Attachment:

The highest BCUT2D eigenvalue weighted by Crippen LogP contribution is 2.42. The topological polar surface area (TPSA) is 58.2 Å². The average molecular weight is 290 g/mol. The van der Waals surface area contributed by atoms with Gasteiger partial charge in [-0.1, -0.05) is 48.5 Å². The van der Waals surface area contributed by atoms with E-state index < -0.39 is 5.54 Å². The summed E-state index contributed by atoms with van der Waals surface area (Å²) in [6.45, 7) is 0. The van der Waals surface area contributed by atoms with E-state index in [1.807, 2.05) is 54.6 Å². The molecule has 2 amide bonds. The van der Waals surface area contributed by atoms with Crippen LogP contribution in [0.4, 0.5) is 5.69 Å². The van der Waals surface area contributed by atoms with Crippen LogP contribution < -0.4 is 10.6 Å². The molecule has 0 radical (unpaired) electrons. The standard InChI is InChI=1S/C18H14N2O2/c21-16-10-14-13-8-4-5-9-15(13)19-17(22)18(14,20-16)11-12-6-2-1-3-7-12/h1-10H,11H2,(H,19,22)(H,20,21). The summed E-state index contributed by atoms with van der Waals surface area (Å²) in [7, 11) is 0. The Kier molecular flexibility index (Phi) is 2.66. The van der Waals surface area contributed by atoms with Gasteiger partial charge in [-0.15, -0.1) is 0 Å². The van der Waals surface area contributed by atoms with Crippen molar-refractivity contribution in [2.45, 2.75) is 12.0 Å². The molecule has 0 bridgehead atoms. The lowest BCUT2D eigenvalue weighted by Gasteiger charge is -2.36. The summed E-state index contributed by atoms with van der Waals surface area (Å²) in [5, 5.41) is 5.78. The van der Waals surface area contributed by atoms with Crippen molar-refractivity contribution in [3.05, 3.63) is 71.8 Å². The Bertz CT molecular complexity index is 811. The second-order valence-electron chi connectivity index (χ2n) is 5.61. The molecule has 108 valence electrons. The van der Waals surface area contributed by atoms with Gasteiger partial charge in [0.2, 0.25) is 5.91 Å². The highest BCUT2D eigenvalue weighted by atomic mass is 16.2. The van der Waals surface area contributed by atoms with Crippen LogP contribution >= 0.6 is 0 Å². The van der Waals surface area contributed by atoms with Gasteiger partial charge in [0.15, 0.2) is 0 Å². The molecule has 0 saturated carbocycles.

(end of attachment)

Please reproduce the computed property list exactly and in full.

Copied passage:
The highest BCUT2D eigenvalue weighted by Crippen LogP contribution is 2.42. The topological polar surface area (TPSA) is 58.2 Å². The average molecular weight is 290 g/mol. The van der Waals surface area contributed by atoms with Gasteiger partial charge in [-0.1, -0.05) is 48.5 Å². The van der Waals surface area contributed by atoms with E-state index < -0.39 is 5.54 Å². The summed E-state index contributed by atoms with van der Waals surface area (Å²) in [6.45, 7) is 0. The van der Waals surface area contributed by atoms with E-state index in [1.807, 2.05) is 54.6 Å². The molecule has 2 amide bonds. The van der Waals surface area contributed by atoms with Crippen LogP contribution in [0.4, 0.5) is 5.69 Å². The van der Waals surface area contributed by atoms with Crippen LogP contribution < -0.4 is 10.6 Å². The molecule has 0 radical (unpaired) electrons. The standard InChI is InChI=1S/C18H14N2O2/c21-16-10-14-13-8-4-5-9-15(13)19-17(22)18(14,20-16)11-12-6-2-1-3-7-12/h1-10H,11H2,(H,19,22)(H,20,21). The summed E-state index contributed by atoms with van der Waals surface area (Å²) in [7, 11) is 0. The Kier molecular flexibility index (Phi) is 2.66. The van der Waals surface area contributed by atoms with Gasteiger partial charge in [-0.15, -0.1) is 0 Å². The van der Waals surface area contributed by atoms with Crippen molar-refractivity contribution in [2.45, 2.75) is 12.0 Å². The molecule has 0 bridgehead atoms. The lowest BCUT2D eigenvalue weighted by Gasteiger charge is -2.36. The summed E-state index contributed by atoms with van der Waals surface area (Å²) in [5, 5.41) is 5.78. The van der Waals surface area contributed by atoms with Crippen molar-refractivity contribution in [3.05, 3.63) is 71.8 Å². The Bertz CT molecular complexity index is 811. The second-order valence-electron chi connectivity index (χ2n) is 5.61. The molecule has 108 valence electrons. The van der Waals surface area contributed by atoms with Gasteiger partial charge in [0.2, 0.25) is 5.91 Å². The highest BCUT2D eigenvalue weighted by atomic mass is 16.2. The van der Waals surface area contributed by atoms with Crippen LogP contribution >= 0.6 is 0 Å². The van der Waals surface area contributed by atoms with Gasteiger partial charge in [0.15, 0.2) is 0 Å². The molecule has 0 saturated carbocycles.